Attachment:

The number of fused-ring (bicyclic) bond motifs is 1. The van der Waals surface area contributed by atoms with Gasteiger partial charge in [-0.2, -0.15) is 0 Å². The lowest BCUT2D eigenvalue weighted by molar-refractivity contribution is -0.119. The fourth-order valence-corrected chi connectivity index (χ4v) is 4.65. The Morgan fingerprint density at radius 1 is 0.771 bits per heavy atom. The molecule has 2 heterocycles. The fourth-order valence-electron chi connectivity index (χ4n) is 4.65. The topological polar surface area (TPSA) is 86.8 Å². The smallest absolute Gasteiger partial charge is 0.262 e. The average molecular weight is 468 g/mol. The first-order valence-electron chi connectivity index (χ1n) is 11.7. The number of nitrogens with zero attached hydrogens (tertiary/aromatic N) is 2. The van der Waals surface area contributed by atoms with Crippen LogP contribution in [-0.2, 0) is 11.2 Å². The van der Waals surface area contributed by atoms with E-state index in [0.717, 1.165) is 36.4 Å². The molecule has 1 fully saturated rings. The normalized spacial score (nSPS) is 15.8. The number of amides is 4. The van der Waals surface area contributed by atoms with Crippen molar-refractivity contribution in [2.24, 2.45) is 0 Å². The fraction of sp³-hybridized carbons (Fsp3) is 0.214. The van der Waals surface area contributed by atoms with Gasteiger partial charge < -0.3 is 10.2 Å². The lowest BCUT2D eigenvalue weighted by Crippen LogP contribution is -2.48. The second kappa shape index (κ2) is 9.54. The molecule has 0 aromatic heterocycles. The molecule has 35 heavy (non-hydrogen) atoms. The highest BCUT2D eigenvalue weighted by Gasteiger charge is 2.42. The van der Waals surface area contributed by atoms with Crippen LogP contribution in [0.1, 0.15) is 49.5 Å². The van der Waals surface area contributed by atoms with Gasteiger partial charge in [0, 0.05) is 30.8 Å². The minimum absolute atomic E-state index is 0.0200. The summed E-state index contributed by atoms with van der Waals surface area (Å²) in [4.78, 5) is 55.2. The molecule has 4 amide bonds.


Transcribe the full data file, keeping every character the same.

The number of fused-ring (bicyclic) bond motifs is 1. The van der Waals surface area contributed by atoms with Gasteiger partial charge in [-0.2, -0.15) is 0 Å². The lowest BCUT2D eigenvalue weighted by molar-refractivity contribution is -0.119. The fourth-order valence-corrected chi connectivity index (χ4v) is 4.65. The Morgan fingerprint density at radius 1 is 0.771 bits per heavy atom. The molecule has 2 heterocycles. The fourth-order valence-electron chi connectivity index (χ4n) is 4.65. The topological polar surface area (TPSA) is 86.8 Å². The smallest absolute Gasteiger partial charge is 0.262 e. The average molecular weight is 468 g/mol. The first-order valence-electron chi connectivity index (χ1n) is 11.7. The number of nitrogens with zero attached hydrogens (tertiary/aromatic N) is 2. The van der Waals surface area contributed by atoms with Crippen LogP contribution in [-0.2, 0) is 11.2 Å². The van der Waals surface area contributed by atoms with E-state index in [0.717, 1.165) is 36.4 Å². The molecule has 1 fully saturated rings. The normalized spacial score (nSPS) is 15.8. The number of amides is 4. The van der Waals surface area contributed by atoms with Crippen molar-refractivity contribution in [2.24, 2.45) is 0 Å². The fraction of sp³-hybridized carbons (Fsp3) is 0.214. The van der Waals surface area contributed by atoms with Gasteiger partial charge < -0.3 is 10.2 Å². The lowest BCUT2D eigenvalue weighted by Crippen LogP contribution is -2.48. The second kappa shape index (κ2) is 9.54. The molecule has 0 aromatic heterocycles. The molecule has 35 heavy (non-hydrogen) atoms. The highest BCUT2D eigenvalue weighted by Gasteiger charge is 2.42. The van der Waals surface area contributed by atoms with Crippen LogP contribution in [0.1, 0.15) is 49.5 Å². The van der Waals surface area contributed by atoms with Gasteiger partial charge in [0, 0.05) is 30.8 Å². The minimum absolute atomic E-state index is 0.0200. The summed E-state index contributed by atoms with van der Waals surface area (Å²) in [4.78, 5) is 55.2. The molecule has 4 amide bonds.